The Collecting Cat, Helena J. Maguire
If you are a lover of cats, then I know you will be charmed by the cats of Helena J. Maguire. Painted in water color in the 19th and 20th centuries, Helena’s felines have regained popularity among collectors in the 21 century.
Born to a family of artists in London in 1860, Helena painted still life images common to British life in the 1800’s. But her most popular subjects were of children, cats and dogs. She was an illustrator of many children’s books. She also exhibited at the Institute of Painters in water colors and at the Royal Academy, both of London, from 1881 to 1892.
Her father Thomas H. Maguire was an artist and engraver noted for his portraits of prominent figures. In 1854, he was appointed lithographer to Queen Victoria and for a time had a studio in Osborne House on the Isle of Wight where he executed many lithographic portraits of members of the Royal Family. Helena had two sisters who were separately noted. Adelaide painted depictions of child life, and Bertha was a flower painter.
Helena’s cats were reproduced in prints and postcard predominantly during the post card boom of late 1800’s and early 1900’s. Raphael Tuck & Sons of London were in the forefront of the post card boom and printed many of Helena’s Christmas and anthropomorphic cat postcards. Raphael Tuck & Sons were also noted for launching the Christmas card industry as an annual custom throughout the world today.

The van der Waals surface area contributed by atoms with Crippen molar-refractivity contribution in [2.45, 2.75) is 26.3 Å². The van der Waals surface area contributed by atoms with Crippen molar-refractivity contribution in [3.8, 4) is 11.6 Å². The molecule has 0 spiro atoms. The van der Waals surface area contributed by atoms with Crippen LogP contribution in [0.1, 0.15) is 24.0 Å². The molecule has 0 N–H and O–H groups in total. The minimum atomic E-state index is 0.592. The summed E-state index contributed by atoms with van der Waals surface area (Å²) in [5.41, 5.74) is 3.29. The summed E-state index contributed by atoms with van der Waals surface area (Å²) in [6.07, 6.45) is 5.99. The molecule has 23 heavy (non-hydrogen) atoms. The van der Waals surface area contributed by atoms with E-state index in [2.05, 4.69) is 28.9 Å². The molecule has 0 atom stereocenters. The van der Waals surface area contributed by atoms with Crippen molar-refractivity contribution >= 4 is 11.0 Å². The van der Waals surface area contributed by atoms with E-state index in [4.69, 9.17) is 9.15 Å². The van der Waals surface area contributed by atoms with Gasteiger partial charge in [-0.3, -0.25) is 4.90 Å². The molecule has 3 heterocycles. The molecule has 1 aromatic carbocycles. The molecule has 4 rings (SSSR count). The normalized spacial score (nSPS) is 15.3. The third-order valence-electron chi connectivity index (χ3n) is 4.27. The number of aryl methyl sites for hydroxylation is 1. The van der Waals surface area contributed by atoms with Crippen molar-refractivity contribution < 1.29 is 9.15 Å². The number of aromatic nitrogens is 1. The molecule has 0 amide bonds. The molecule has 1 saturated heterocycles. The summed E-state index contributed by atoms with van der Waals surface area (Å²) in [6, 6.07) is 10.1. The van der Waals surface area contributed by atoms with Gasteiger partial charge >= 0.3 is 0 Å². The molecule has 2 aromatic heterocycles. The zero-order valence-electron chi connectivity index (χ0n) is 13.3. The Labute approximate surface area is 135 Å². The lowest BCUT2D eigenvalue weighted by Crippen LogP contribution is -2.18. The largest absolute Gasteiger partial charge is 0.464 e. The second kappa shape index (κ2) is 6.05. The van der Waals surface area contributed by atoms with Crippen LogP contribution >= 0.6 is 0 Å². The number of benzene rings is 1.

EBay prices of a Maguire post card can range from fifteen dollars up to nearly two hundred dollars depending on the quality and rarity of the image. Occasionally, there have been some minor unauthenticated watercolors listed for several hundred dollars or more. Larger prints of still life and of various dog breeds can be bought for less than two hundred dollars.
Helena was a prolific artist even though she passed away at the far too young of age of forty-nine. One wonders if Helena Maguire could have ever imagined that an appreciation for her artistic talents would develop over one hundred years later.